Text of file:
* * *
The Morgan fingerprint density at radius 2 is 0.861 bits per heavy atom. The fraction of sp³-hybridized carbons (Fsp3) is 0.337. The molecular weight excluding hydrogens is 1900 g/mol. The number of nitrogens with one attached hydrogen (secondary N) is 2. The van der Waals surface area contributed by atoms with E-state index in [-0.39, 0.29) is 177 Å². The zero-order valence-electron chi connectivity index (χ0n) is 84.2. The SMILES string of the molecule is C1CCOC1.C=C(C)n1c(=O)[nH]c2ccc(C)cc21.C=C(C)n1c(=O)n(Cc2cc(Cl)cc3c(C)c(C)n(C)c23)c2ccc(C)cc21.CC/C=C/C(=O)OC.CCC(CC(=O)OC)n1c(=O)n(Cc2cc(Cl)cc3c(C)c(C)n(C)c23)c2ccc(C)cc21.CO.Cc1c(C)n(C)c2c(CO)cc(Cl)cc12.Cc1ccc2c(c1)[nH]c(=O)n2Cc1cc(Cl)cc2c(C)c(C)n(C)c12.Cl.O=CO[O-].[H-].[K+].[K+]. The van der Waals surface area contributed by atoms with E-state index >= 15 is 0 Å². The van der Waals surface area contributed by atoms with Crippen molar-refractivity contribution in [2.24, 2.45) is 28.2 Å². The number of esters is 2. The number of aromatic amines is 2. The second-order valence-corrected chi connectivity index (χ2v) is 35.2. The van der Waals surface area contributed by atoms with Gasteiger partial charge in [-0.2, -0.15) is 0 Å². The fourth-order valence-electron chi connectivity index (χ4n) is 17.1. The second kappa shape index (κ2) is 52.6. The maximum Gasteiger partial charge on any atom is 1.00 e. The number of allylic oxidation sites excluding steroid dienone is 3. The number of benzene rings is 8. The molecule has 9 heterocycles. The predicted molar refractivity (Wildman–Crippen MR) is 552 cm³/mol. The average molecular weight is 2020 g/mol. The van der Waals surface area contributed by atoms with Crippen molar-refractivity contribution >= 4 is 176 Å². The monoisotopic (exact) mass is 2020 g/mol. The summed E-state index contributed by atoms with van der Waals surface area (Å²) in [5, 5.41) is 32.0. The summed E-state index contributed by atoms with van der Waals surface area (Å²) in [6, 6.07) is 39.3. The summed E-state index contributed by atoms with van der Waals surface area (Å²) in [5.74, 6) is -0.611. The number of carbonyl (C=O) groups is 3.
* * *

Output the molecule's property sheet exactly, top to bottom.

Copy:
The Morgan fingerprint density at radius 2 is 0.861 bits per heavy atom. The fraction of sp³-hybridized carbons (Fsp3) is 0.337. The molecular weight excluding hydrogens is 1900 g/mol. The number of nitrogens with one attached hydrogen (secondary N) is 2. The van der Waals surface area contributed by atoms with E-state index in [-0.39, 0.29) is 177 Å². The zero-order valence-electron chi connectivity index (χ0n) is 84.2. The SMILES string of the molecule is C1CCOC1.C=C(C)n1c(=O)[nH]c2ccc(C)cc21.C=C(C)n1c(=O)n(Cc2cc(Cl)cc3c(C)c(C)n(C)c23)c2ccc(C)cc21.CC/C=C/C(=O)OC.CCC(CC(=O)OC)n1c(=O)n(Cc2cc(Cl)cc3c(C)c(C)n(C)c23)c2ccc(C)cc21.CO.Cc1c(C)n(C)c2c(CO)cc(Cl)cc12.Cc1ccc2c(c1)[nH]c(=O)n2Cc1cc(Cl)cc2c(C)c(C)n(C)c12.Cl.O=CO[O-].[H-].[K+].[K+]. The van der Waals surface area contributed by atoms with E-state index >= 15 is 0 Å². The van der Waals surface area contributed by atoms with Crippen molar-refractivity contribution in [2.24, 2.45) is 28.2 Å². The number of esters is 2. The number of aromatic amines is 2. The second-order valence-corrected chi connectivity index (χ2v) is 35.2. The van der Waals surface area contributed by atoms with Gasteiger partial charge in [-0.2, -0.15) is 0 Å². The fourth-order valence-electron chi connectivity index (χ4n) is 17.1. The second kappa shape index (κ2) is 52.6. The maximum Gasteiger partial charge on any atom is 1.00 e. The number of allylic oxidation sites excluding steroid dienone is 3. The number of benzene rings is 8. The molecule has 9 heterocycles. The predicted molar refractivity (Wildman–Crippen MR) is 552 cm³/mol. The average molecular weight is 2020 g/mol. The van der Waals surface area contributed by atoms with Crippen molar-refractivity contribution >= 4 is 176 Å². The monoisotopic (exact) mass is 2020 g/mol. The summed E-state index contributed by atoms with van der Waals surface area (Å²) in [5, 5.41) is 32.0. The summed E-state index contributed by atoms with van der Waals surface area (Å²) in [6, 6.07) is 39.3. The summed E-state index contributed by atoms with van der Waals surface area (Å²) in [5.74, 6) is -0.611. The number of carbonyl (C=O) groups is 3.